HANGZHOU -- Overfishing and increasing pollution are destroying one of the
world's great fisheries in the East China Sea, new studies show, confirming the
fears of fishermen and environmentalists.
Eighty-one percent of the sea area has been rated category four for
pollution, the second worst of five pollution grades, in a survey by the
Zhejiang Provincial Environmental Bureau. The polluted area has expanded from 53
percent rated category four in 2000.
Known in China as the Zhoushan Fishery, the East China Sea area was listed
among the world's largest in the last century with its 20,800 square kilometers
providing a tenth of China's total catch in 2002.
The Zhoushan Fishery Bureau said on Tuesday that the annual catch dropped
from over 1.3 million tons in 2001 to 980,000 tons last year, and the quality of
fish species netted was degraded.
Meanwhile, the number of people employed in the Zhoushan fishing industry has
fallen from a high of 250,000 to an estimated 210,000.
The warning has been backed up by evidence from former fishermen such as Yu
Zhaozhang who decided to abandon his 30-year fishing career in 2003.
"There were fewer and fewer cash fish and more juvenile fish in each haul. I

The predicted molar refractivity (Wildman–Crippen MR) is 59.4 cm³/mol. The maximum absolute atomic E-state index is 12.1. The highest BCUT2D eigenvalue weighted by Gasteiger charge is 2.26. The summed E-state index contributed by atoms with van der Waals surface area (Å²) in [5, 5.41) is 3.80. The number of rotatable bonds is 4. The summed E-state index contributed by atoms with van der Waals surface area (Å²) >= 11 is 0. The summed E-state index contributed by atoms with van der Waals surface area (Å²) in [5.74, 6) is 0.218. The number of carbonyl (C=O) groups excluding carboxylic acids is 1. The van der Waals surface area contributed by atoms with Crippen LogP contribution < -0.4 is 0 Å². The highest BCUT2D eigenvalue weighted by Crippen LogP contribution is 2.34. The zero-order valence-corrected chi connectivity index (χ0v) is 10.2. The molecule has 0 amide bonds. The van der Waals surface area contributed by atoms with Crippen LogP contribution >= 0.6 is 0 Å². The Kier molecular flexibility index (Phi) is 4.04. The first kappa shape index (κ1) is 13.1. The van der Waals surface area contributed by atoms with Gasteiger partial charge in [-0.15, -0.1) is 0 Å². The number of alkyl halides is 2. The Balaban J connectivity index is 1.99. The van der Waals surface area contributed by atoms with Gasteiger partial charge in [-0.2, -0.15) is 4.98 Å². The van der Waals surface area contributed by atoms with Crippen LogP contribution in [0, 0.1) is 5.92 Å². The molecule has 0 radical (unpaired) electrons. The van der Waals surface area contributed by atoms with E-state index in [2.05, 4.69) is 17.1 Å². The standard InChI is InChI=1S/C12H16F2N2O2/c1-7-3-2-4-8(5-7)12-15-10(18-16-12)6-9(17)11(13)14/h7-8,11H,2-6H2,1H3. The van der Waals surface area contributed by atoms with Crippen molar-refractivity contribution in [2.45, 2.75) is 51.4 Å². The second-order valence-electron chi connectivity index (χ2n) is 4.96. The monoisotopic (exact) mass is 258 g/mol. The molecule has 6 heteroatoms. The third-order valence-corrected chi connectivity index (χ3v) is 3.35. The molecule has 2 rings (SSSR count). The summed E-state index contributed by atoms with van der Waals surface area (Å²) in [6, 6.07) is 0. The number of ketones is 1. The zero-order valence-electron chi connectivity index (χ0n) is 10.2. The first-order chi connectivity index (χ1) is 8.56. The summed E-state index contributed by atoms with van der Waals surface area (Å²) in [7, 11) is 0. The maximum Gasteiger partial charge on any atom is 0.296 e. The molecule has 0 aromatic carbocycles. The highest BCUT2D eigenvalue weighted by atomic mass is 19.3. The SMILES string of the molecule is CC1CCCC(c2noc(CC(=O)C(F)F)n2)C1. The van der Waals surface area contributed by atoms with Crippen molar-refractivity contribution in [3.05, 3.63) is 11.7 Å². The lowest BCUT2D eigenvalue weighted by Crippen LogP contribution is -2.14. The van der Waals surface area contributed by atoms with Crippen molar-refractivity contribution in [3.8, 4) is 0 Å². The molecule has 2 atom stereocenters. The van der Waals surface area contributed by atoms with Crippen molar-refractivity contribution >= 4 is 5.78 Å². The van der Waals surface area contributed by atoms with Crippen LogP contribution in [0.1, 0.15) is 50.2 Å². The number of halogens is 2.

realized that the lack of fish would soon put a lot of fishermen out of
business," said Yu, who now owns a sea-food restaurant.
The government of Zhoushan, the island city from which the fishery get its
name, has appropriated funding and provided training to help fishermen retrain
and set up new businesses, such as aquaculture, sea-food processing and marine
tourism, but the dwindling fishery is still trawled by thousands of vessels.
The ocean environmental survey, carried out by east China's Zhejiang
Province, which administers the fishery, has also shown the actual fishing area
has been nearly halved due to restrictions on fishing around the burgeoning
number of undersea pipelines and cables.
Chinese law forbids fishing within two kilometers of fiber-optic lines, oil
pipelines and electricity lines in the Zhoushan Fishery, putting 8,000 square
kilometers of the area technically out of bounds.
Marine environmental monitoring has shown that half of China's "red tides"
caused by pollution now appear in the Zhoushan Fishery. Pollutant samples show
petrochemical waste and heavy metal sediments are the main contaminants.
Ma Chaode, a water expert with the environmental group WWF China, said
pollution was making the Zhoushan Fishery unsustainable and destroying fish
stocks in one of the world's major sea fisheries.